Identified modifiable risk factors for migraine progression include high-frequency headache, medication overuse, poor treatment efficacy, comorbid pain, psychiatric comorbidities, obesity, excessive/habitual caffeine intake, sleep-related breathing disorders, and stress; risk mitigation interventions may prevent chronification.10,11 Among individuals with EM, the odds of developing CM increase with headache frequency by nearly 25-fold for those with the highest versus lowest headache frequency.12 Individuals with high-frequency headaches should treat them early during the attack, before the onset of sensitization, to decrease attack frequency and intensity.13
CM development is associated with overuse of certain medications (notably opioids and barbiturates, but also serotonin 5-HT1 receptor agonists [triptans] and nonsteroidal anti-inflammatory drug [NSAIDs]). The risk of CM development grows with the increasing number of acute medication days; however, for NSAIDs, the risk of migraine chronification is limited to patients experiencing 10 or more headache days per month.14 Poor acute treatment efficacy and ineffective medication overuse can contribute to migraine chronification.10 Analyses from the American Migraine Prevalence and Prevention (AMPP) study found that analgesic or NSAID users reported high treatment efficacy less frequently than triptan users.10
Comorbidities associated with migraine occur more frequently with CM. Prevalence of comorbid pain (for example, from chronic pain disorders, such as fibromyalgia, osteoarthritis, or chronic fatigue syndrome) increases with migraine frequency, as does the proportion of individuals reporting severe pain, even within EM and CM classifications.7,9,15 Psychiatric comorbidities, including anxiety and depression, are common among individuals with CM and are risk factors for migraine chronification.9,16 Patients presenting with migraine should be assessed for psychiatric comorbidities and given appropriate treatments for their condition.13 The prevalence of CM increases with body mass index; obesity incidence is higher in this group compared with EM.17 Data suggest weight reduction may reduce headache frequency; however, evidence-based recommendations are lacking.13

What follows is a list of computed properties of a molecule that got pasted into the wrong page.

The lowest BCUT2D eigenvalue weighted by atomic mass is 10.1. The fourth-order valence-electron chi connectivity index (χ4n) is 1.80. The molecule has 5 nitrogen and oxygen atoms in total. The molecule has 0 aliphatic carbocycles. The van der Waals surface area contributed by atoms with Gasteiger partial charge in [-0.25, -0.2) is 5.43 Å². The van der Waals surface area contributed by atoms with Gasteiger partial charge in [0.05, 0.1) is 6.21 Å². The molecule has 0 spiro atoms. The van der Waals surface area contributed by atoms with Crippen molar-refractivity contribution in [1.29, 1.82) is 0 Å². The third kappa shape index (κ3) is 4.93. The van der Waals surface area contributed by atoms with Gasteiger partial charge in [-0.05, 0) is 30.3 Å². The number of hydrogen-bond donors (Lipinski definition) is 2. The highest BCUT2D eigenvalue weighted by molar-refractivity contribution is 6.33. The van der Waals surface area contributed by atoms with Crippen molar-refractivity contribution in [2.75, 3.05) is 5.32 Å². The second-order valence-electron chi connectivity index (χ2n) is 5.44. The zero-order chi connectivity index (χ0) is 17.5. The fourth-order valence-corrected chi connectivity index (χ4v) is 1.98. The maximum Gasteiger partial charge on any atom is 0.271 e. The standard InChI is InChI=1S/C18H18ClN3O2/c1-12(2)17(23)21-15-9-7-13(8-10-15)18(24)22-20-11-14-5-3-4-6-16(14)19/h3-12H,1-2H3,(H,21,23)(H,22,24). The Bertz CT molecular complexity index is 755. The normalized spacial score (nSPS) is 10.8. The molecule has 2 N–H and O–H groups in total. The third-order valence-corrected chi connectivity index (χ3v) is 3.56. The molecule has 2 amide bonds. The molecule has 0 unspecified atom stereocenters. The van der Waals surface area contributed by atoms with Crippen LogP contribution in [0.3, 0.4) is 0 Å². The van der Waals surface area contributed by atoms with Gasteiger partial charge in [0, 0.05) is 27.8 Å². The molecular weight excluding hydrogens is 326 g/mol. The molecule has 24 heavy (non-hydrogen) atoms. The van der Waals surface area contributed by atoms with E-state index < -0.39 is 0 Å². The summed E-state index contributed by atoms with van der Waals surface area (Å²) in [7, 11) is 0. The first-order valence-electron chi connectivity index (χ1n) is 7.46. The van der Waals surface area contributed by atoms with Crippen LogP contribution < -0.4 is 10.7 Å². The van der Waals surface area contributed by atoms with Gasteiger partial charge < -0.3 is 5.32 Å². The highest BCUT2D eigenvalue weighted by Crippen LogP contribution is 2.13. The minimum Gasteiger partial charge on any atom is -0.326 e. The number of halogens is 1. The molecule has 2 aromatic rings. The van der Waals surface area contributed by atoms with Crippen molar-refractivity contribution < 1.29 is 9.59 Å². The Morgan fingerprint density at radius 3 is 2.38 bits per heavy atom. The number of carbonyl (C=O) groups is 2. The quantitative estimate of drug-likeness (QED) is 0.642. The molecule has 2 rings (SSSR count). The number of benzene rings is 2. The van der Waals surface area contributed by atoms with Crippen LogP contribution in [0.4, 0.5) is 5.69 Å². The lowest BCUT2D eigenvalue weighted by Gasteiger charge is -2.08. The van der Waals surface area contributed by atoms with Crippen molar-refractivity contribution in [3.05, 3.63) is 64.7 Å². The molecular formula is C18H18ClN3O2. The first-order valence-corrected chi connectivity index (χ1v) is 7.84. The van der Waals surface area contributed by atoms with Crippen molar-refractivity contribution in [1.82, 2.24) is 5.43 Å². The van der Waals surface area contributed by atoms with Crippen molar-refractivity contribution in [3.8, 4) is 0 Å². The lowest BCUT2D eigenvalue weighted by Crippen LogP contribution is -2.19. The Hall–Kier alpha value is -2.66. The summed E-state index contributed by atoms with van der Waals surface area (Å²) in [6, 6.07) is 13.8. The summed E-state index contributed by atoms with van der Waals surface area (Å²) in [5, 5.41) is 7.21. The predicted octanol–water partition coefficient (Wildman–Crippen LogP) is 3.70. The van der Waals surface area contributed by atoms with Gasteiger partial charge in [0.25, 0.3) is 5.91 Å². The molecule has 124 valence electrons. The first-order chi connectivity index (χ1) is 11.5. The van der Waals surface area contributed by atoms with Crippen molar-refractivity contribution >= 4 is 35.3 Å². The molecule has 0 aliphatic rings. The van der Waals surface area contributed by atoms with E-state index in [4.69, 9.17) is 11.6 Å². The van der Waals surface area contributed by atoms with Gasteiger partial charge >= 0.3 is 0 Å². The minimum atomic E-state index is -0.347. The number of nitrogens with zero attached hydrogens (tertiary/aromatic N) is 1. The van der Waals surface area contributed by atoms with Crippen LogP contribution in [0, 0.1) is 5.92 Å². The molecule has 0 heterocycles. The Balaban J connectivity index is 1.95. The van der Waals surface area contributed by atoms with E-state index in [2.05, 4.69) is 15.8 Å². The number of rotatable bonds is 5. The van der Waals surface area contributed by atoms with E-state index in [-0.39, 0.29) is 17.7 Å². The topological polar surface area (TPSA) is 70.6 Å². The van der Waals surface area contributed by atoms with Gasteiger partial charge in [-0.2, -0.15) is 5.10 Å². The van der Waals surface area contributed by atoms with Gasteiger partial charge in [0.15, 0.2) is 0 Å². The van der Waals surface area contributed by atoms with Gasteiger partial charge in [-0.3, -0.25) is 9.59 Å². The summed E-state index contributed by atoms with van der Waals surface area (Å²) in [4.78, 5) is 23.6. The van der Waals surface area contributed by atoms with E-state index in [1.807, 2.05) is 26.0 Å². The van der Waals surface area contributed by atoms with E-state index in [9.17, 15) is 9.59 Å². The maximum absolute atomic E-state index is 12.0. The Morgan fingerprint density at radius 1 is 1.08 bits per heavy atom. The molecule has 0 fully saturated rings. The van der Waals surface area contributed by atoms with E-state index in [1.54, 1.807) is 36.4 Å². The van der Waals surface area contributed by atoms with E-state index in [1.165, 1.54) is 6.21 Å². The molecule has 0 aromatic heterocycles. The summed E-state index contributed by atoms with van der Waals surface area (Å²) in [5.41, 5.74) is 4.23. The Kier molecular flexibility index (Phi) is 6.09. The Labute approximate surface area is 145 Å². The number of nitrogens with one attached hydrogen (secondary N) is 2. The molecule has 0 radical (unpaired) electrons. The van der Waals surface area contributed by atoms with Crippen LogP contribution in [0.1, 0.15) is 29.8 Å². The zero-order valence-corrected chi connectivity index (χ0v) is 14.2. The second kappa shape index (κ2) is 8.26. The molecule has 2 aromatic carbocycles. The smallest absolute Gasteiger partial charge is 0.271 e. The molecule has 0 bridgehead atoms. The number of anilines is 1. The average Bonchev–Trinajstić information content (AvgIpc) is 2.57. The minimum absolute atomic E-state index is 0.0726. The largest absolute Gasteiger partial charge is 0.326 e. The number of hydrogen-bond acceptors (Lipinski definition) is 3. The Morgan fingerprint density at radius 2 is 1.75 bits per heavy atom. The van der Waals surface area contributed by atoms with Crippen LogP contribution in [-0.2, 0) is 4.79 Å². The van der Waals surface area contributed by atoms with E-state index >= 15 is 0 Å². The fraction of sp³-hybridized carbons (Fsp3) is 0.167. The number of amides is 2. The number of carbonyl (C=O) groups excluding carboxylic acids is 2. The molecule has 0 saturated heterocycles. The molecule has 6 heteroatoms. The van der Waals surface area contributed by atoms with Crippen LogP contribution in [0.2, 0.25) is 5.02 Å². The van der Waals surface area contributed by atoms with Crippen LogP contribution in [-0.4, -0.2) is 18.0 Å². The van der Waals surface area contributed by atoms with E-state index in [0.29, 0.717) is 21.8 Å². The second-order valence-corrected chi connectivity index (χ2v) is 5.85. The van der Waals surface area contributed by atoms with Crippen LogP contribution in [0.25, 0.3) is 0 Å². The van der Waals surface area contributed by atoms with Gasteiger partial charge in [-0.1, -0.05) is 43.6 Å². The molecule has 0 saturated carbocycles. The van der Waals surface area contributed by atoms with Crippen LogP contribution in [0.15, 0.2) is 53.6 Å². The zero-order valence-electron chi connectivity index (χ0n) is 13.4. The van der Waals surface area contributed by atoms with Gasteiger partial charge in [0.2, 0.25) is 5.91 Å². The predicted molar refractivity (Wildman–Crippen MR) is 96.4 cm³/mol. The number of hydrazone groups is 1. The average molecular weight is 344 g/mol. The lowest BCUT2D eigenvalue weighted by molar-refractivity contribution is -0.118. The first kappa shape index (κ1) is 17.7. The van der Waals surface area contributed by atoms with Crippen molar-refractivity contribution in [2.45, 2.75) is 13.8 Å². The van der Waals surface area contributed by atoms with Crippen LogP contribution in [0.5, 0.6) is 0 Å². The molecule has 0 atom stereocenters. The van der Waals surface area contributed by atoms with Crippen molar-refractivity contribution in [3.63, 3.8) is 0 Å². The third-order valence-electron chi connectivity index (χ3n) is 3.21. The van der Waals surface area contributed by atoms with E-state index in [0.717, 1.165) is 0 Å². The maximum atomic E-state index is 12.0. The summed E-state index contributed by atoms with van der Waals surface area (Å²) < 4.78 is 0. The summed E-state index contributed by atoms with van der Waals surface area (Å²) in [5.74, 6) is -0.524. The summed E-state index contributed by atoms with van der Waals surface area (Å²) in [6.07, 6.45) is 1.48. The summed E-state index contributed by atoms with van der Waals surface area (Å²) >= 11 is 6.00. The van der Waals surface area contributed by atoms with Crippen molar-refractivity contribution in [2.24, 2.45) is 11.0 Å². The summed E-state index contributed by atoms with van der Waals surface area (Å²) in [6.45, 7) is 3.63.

A case-control study of individuals with episodic (2-104 headache days per year; n=507) and chronic daily headache (greater than or equal to 180 headache days per year; n=206) determined the association between caffeine consumption (dietary and medicinal) and chronic daily headache.18 Current caffeine consumption was higher among individuals with migraine than those with nonmigraine headaches, and high caffeine intake was associated with chronification.18 Caffeine use induces withdrawal headache, defined in ICHD-3b as a headache that develops equal to or less than 24 hours after cessation of regular (greater than 2 weeks) consumption of greater than or equal to 200 mg/day caffeine (approximately 2 cups of coffee) and that resolves 1 hour or less after a 100-mg caffeine intake or 7 days or less with continued abstinence.6 Experts recommend slowly tapering off caffeine over several weeks to avoid withdrawal headache.13